ARD 3.9 admin guide?

AVmcclint
Valued Contributor III

Does anyone know where I can find the Apple Remote Desktop 3.9.x admin guide? The latest one I can find on Apple's site is 3.3. I'm trying to enable AD directory services, but the info in the 3.3 guide isn't working, so I assume there's more to it in the newer version.

1 ACCEPTED SOLUTION

Scott_Watkins
New Contributor II

This should cover what you are asking for:

https://help.apple.com/remotedesktop/mac/3.9/#/apdFAB787DA-C7DF-4E2D-9ADA-6F1C22A0EC42

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6 REPLIES 6

Scott_Watkins
New Contributor II

This should cover what you are asking for:

https://help.apple.com/remotedesktop/mac/3.9/#/apdFAB787DA-C7DF-4E2D-9ADA-6F1C22A0EC42

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AVmcclint
Valued Contributor III

oh yeah, duh. I forgot about the Help menu. hmmm It looks like there's even less information in this guide than in previous guides. I'll keep digging.

spalmer
Contributor III

I was just looking at the Help menu version a few days ago as somebody else asked a similar question on the MacEnterprise mailing list. After a quick look through, it appears the online Help guide has been dumbed down as far as enabling the Directory Services goes. It no longer seems to discuss "Method #2" which allows you to add AD users to locally created groups to grant the appropriate ARD permissions.

I had to use this method since we have a specific group naming convention in AD that we have to adhere to meaning we can't use the special AD group names that Apple suggests in Method #1. I don't know why they removed Method #2 as I just tested and it still works with Catalina.

@rtrouton has a very good write up at https://derflounder.wordpress.com/2018/08/22/using-directory-membership-to-manage-apple-remote-deskt... that references the Method #2 that I can't find in the Help guide.

AVmcclint
Valued Contributor III

That does look like it would have been helpful a couple years ago. I see a couple things wrong with it now though. 1a) it requires adding accounts that already exist on the Mac to the group?... which defeats the purpose of using Directory services. Maybe I'm misunderstanding how it works. Relevant lines of code:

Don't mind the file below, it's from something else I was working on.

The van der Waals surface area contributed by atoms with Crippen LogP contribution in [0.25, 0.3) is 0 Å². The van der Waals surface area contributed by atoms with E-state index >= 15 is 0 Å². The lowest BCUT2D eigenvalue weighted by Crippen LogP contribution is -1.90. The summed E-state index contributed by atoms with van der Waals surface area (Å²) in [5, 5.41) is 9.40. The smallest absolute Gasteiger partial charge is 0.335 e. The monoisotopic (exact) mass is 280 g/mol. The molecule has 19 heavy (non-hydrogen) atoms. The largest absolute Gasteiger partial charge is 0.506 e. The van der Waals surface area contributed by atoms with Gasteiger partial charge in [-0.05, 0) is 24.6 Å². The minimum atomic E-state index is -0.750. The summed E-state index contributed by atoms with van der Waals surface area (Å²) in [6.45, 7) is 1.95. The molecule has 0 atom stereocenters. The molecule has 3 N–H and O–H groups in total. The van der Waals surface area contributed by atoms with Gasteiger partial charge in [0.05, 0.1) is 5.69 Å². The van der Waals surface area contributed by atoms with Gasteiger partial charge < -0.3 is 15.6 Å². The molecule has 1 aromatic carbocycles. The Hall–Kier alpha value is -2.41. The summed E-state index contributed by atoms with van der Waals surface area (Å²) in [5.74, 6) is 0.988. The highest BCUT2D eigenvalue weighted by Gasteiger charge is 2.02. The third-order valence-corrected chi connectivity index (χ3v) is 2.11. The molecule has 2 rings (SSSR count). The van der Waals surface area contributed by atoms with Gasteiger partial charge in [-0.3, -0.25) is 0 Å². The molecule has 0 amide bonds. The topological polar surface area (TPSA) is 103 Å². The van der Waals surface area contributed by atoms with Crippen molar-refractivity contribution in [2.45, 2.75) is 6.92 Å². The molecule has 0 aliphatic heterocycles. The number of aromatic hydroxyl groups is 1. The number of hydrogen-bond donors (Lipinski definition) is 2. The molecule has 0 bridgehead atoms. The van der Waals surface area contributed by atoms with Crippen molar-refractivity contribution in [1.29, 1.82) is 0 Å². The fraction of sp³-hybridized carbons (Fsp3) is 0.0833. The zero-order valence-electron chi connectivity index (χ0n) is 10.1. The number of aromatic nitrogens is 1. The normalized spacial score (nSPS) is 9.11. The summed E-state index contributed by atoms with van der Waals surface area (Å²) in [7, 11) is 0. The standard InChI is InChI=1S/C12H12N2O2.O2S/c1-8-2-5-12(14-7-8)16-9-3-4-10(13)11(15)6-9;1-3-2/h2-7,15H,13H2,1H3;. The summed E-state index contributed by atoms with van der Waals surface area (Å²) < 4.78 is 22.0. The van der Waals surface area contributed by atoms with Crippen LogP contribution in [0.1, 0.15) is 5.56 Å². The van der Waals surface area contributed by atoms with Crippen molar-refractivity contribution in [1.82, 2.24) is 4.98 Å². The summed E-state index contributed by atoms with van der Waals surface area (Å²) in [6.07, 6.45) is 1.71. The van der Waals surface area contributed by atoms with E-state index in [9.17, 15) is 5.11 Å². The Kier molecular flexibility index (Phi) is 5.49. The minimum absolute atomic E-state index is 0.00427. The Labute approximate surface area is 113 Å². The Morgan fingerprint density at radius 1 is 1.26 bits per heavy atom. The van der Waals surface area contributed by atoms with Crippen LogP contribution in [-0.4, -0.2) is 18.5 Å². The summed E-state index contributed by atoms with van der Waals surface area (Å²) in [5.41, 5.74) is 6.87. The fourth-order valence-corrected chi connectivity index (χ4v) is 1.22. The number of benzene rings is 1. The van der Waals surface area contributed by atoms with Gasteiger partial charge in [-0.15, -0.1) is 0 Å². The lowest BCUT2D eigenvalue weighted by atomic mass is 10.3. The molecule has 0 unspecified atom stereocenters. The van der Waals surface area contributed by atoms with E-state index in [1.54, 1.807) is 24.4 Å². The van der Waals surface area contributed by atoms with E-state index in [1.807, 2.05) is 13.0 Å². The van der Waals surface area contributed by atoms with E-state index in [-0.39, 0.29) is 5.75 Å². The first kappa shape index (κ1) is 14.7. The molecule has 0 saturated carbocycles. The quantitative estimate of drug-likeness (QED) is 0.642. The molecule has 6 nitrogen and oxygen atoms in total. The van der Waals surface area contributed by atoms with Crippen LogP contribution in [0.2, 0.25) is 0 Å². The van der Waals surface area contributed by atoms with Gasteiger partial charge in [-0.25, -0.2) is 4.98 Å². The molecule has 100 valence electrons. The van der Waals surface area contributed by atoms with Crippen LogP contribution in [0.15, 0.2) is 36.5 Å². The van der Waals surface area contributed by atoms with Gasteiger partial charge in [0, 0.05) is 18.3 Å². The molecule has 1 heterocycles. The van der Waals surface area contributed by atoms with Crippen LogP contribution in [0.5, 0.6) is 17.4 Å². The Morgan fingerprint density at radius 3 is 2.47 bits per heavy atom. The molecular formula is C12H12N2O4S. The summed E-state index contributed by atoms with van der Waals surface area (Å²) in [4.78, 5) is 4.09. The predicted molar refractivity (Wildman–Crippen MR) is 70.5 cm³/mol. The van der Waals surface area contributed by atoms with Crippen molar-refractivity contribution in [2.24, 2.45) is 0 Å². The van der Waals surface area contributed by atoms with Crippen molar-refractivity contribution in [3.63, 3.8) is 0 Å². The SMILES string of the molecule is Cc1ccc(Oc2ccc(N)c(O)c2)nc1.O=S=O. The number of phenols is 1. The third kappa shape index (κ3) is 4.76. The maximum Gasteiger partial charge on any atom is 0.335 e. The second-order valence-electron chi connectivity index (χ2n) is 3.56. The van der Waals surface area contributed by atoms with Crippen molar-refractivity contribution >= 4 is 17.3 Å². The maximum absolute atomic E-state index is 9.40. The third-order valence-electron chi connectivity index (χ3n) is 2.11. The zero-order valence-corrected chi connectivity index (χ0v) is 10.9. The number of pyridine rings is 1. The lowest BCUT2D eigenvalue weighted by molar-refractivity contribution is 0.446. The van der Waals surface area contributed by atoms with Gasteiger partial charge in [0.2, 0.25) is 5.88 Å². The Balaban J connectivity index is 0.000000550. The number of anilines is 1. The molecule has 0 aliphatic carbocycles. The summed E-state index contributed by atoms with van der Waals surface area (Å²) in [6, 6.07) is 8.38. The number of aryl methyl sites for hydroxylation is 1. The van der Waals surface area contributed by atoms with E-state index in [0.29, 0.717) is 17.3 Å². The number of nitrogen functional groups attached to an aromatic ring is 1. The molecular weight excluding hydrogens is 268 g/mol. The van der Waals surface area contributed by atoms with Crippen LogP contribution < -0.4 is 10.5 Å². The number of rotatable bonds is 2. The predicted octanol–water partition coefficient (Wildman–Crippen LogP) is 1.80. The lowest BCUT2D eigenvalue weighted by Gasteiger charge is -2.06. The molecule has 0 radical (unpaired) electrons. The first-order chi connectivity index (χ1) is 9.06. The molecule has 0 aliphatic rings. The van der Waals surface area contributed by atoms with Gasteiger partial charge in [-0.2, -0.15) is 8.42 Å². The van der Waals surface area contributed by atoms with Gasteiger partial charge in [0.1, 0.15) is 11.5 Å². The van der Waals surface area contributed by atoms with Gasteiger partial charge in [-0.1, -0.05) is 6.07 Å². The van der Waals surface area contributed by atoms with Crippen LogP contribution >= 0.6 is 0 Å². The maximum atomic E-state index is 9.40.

/usr/bin/id "$arduser"
if [ $? != 0 ]; then
   echo "Unable to set specified Apple Remote Desktop permissions!"
   echo "$arduser account not found on this Mac."
   error=1
   exit "$error"
else
   echo "$arduser account verified as existing on this Mac. Proceeding..."
fi

1b) What I need is for all users in the ard_admin AD group (which will be tightly controlled) to be able to control all the Macs. If I understand this script, I'd have to manually add one account at a time to the LOCAL group... but then as we added and removed people from the group in AD, I'd still have to manually update it every time. 2) Even creating the groups manually in System Preferences doesn't work. I tried creating com.apple.local.ard_admin on a Catalina Mac and it told me that group name was not available. I used dscl to look in the Local groups and that name does not already exist, so I'm not sure why the name is unavailable. How did you get method 2 to work in your environment? I honestly believe Apple has ONE GUY working on ARD... part time. And this one guy doesn't know how to fully document this product. Documentation has always been sparse and confusing. The man page for the kickstart command is barely helpful.

spalmer
Contributor III

I should have clarified that I don't use Rich's exact setup. Basically, what I do is have a script that users run through Self Service. This script gets the current logged in user, verifies the proper group exists (and creates it if it doesn't) then adds the current user to that local group.

Here is my RemoteManagementARD-enableForCurrentADUser.sh script:

#!/bin/bash

# Grab the currently logged in user
ObjectName=`/bin/ls -l /dev/console | /usr/bin/awk '{ print $3 }'`

# Enable AD auth for Apple Remote Desktop
echo "Enabling AD authentication for Apple Remote Desktop…"
/System/Library/CoreServices/RemoteManagement/ARDAgent.app/Contents/Resources/kickstart -configure -clientopts -setdirlogins -dirlogins yes

# Create the ARD Interact group which allows Control and Observe
dseditgroup -n /Local/Default com.apple.local.ard_interact
if [ $? != 0 ]
then
    echo "com.apple.local.ard_interact group does not exist.  Creating…"
    dseditgroup -n /Local/Default -o create com.apple.local.ard_interact
else
    echo "com.apple.loca.ard_interact group already exists"
fi

# Add the user's AD Account to the new group
echo "Adding user $ObjectName to com.apple.local.ard_interact…" 
dseditgroup -n /Local/Default -o edit -a $ObjectName -t user com.apple.local.ard_interact

# Verify the user's AD Account is a member of the group
echo "Verifying $ObjectName is a member of the com.apple.local.ard_interact…"
dseditgroup -n /Local/Default -o checkmember -m $ObjectName com.apple.local.ard_interact

As long as your Mac is still bound to AD, dseditgroup can work with AD users. This script does not validate whether your AD binding is still valid so if something is hosed with your binding it will fail.

I only scope this to specific Macs in Self Service for users that request it. This way we can vet what users actually need it for and verify there isn't better solution to do what think they need to do remotely. We don't really have as much of a need for it any more since a majority of our users have laptops now.

mhegge
Contributor II

ARD has become so unreliable for me. One second I can remote to a computer, the next I cannot (same computer). Frustrating as I rely on this product.